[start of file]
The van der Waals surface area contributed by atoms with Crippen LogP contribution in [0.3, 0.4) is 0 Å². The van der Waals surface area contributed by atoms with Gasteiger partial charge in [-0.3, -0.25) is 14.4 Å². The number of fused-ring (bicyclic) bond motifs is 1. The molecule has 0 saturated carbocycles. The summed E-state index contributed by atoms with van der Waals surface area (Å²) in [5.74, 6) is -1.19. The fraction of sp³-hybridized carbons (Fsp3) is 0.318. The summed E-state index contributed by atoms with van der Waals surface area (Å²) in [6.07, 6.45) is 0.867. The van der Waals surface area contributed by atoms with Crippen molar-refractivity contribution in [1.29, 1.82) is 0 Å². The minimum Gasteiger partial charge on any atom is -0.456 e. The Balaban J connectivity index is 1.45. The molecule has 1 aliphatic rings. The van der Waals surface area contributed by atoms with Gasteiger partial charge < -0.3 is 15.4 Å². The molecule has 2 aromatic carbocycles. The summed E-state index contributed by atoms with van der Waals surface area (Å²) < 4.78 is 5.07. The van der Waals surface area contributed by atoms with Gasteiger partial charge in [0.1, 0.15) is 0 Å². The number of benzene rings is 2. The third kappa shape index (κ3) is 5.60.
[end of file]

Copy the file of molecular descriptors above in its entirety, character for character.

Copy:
The van der Waals surface area contributed by atoms with Crippen LogP contribution in [0.3, 0.4) is 0 Å². The van der Waals surface area contributed by atoms with Gasteiger partial charge in [-0.3, -0.25) is 14.4 Å². The number of fused-ring (bicyclic) bond motifs is 1. The molecule has 0 saturated carbocycles. The summed E-state index contributed by atoms with van der Waals surface area (Å²) in [5.74, 6) is -1.19. The fraction of sp³-hybridized carbons (Fsp3) is 0.318. The summed E-state index contributed by atoms with van der Waals surface area (Å²) in [6.07, 6.45) is 0.867. The van der Waals surface area contributed by atoms with Crippen molar-refractivity contribution in [1.29, 1.82) is 0 Å². The minimum Gasteiger partial charge on any atom is -0.456 e. The Balaban J connectivity index is 1.45. The molecule has 1 aliphatic rings. The van der Waals surface area contributed by atoms with Gasteiger partial charge < -0.3 is 15.4 Å². The molecule has 2 aromatic carbocycles. The summed E-state index contributed by atoms with van der Waals surface area (Å²) < 4.78 is 5.07. The van der Waals surface area contributed by atoms with Gasteiger partial charge in [0.1, 0.15) is 0 Å². The number of benzene rings is 2. The third kappa shape index (κ3) is 5.60.